On Thursday, February 4th, members the Emmanuel College community gathered in the Janet M. Daley Library Lecture Hall for the Founders' Week Address, a significant event in the life of the College commemorating the founding of the Sisters of Notre Dame de Namur (SND) by St. Julie Billiart in 1804, and the founding of Emmanuel College by the SNDs in 1919.
The Founders' Week Address is just one event in a weeklong series that includes opportunities for prayer, service and other discussions that reflect the how the Emmanuel community reflects the SND mission today.
This year's address was on the theme of "Celebrating the Ministries of Mercy of the Sisters of Notre Dame de Namur," and featured a panel of speakers including Sr. Ellen Dabrieo, SND, Support Coordinator for the East/West Province of the Sisters of Notre Dame de Namur and Sr. Maria Delaney, SND, Co-Director of the U.S. Office of SND Sponsored Ministries, as well as students Laurie Paul '16 and Margaret Patton '17, who volunteer at SND-affiliated organizations.
Student Government Association President Catherine Graham '16 welcomed the audience and adjunct campus minister Sr. Bárbara Gutiérrez, SND, offered the invocation. 1804 Society President Rachel Piccirillo '16 welcomed President Sr. Janet Eisner, SND, who spoke on this year's theme of "mercy." In April 2015, Pope Francis formally proclaimed the extraordinary jubilee or Holy Year of Mercy, which officially began on the Feast of the Immaculate Conception on December 8th and will last until the Feast of Christ the King on November 20th of this year. The Jubilee also marks 50 years since the conclusion of Vatican II.
Sr. Janet quoted Pope Francis' proclamation, saying that "Mercy is the beating heart of the Gospel" and that it "demands justice."
Sr. Ellen spoke on the two ministries in which she is currently involved - her role as support coordinator for the SNDs and her work with Brazilian communities in cities and parishes north of Boston. She described the work as being "different, but alike," because for all the dissimilarities between the populations she's serving, the act of simply "being present" is of equal importance to both.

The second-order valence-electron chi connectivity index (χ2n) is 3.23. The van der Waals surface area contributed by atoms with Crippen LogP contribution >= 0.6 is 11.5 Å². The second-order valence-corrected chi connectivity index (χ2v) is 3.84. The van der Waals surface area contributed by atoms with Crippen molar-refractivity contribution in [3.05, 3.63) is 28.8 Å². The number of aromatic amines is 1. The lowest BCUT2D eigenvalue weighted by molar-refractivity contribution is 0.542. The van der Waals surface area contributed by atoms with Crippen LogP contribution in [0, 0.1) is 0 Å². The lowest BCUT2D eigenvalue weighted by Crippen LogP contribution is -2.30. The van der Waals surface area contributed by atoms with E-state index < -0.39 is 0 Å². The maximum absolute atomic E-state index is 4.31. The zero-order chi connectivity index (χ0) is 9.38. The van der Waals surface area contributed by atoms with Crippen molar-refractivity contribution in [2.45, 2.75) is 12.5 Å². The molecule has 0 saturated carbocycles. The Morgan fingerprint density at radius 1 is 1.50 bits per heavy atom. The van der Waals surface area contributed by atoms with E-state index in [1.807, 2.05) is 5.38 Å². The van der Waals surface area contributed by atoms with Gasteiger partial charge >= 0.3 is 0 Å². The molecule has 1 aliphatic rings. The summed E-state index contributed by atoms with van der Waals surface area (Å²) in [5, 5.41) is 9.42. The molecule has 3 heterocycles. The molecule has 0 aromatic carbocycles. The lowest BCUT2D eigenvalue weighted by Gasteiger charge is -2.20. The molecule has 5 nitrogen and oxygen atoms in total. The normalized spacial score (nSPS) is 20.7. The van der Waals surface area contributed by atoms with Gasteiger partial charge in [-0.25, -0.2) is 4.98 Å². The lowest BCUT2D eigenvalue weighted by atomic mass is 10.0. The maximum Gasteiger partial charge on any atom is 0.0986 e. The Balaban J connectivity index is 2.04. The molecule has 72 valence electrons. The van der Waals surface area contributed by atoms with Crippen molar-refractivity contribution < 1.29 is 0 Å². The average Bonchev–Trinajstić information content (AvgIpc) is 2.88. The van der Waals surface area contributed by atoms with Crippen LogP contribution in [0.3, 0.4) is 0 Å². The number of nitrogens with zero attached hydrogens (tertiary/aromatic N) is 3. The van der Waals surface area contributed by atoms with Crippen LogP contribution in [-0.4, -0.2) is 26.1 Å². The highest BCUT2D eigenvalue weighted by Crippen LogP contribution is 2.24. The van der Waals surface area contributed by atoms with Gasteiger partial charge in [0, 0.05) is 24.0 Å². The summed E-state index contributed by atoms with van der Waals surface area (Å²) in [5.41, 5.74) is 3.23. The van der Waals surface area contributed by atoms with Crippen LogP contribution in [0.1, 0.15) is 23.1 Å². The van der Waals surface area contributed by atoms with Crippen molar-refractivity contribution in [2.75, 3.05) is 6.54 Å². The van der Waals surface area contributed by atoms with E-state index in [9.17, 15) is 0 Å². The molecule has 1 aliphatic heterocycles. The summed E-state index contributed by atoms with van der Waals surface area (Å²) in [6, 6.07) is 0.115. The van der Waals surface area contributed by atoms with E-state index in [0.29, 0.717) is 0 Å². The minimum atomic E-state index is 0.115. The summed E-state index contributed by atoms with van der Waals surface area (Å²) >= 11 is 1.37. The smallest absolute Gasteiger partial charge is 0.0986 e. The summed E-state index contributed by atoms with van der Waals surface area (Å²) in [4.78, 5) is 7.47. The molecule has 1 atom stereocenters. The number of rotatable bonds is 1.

While the work is often difficult, Sr. Ellen said she is sustained by the deep gratitude both ministries express even for the smallest things. She is also sustained by prayer, particularly for those who propagate fear or hatred toward immigrant populations due to the negative and often inaccurate messages perpetuated by the media and social media.
Sr. Maria spent several years on the SND Congregational Leadership Team (a group of five Sisters responsible for the international governance of the order) in Rome. Of her work abroad, she noted that she has seen both abject poverty and the effects that war, often civil war, has on its people. But she has also seen mercy through the extraordinary efforts of countries to improve the quality of life for its citizens.
"We need to have the courage not to condemn," she said, recognizing that it is easy to place blame on those who are suffering and to point fingers at those who may bring struggles upon themselves. "To show mercy is to walk alongside them anyway, nonjudgmentally."
She also quoted journalist Robert Mickens and his recent article on the Catholic Church's perceived threat of Pope Francis and his "obsession with mercy," which Mickens calls "a weapon more dangerous than bombs."
"That's because the practice of mercy requires that we forgive those who have hurt us, even in horrible ways..." Sr. Maria read. "Mercy and forgiveness are the exact opposite of retaliation, vindication or even retribution."
Two students who are involved with SND-affiliated organizations through the College's Office of Mission and Ministry also offered reflections.
Psychology major Laurie Paul '16 has been volunteering at the Notre Dame Education Center since February 2015, where she works as a tutor and a teacher's assistant, using her language skills to help Haitian Americans and women who she said "remind me so much of my mom." On campus, Paul also serves as a member of the President's Commission on Diversity and Inclusivity, which address issues of discrimination on campus and in higher education.
Political science and sociology double major Margaret Patton '17 began serving at Julie's Family Learning Program in June 2015, where she works with young mothers as a tutor in academics, life skills and nutrition. In her remarks, she relayed a story about how the simple act of baking a birthday cake for one of the mothers who was having a hard day turned into an unexpected act of mercy when she found out it was the first cake this woman had been given in all of her 23 birthdays.
The program closed with a musical reflection lead by Greg Paré, a final prayer from Fr. John Spencer, SJ, and a performance of the alma mater by a cappella group For Good Measure.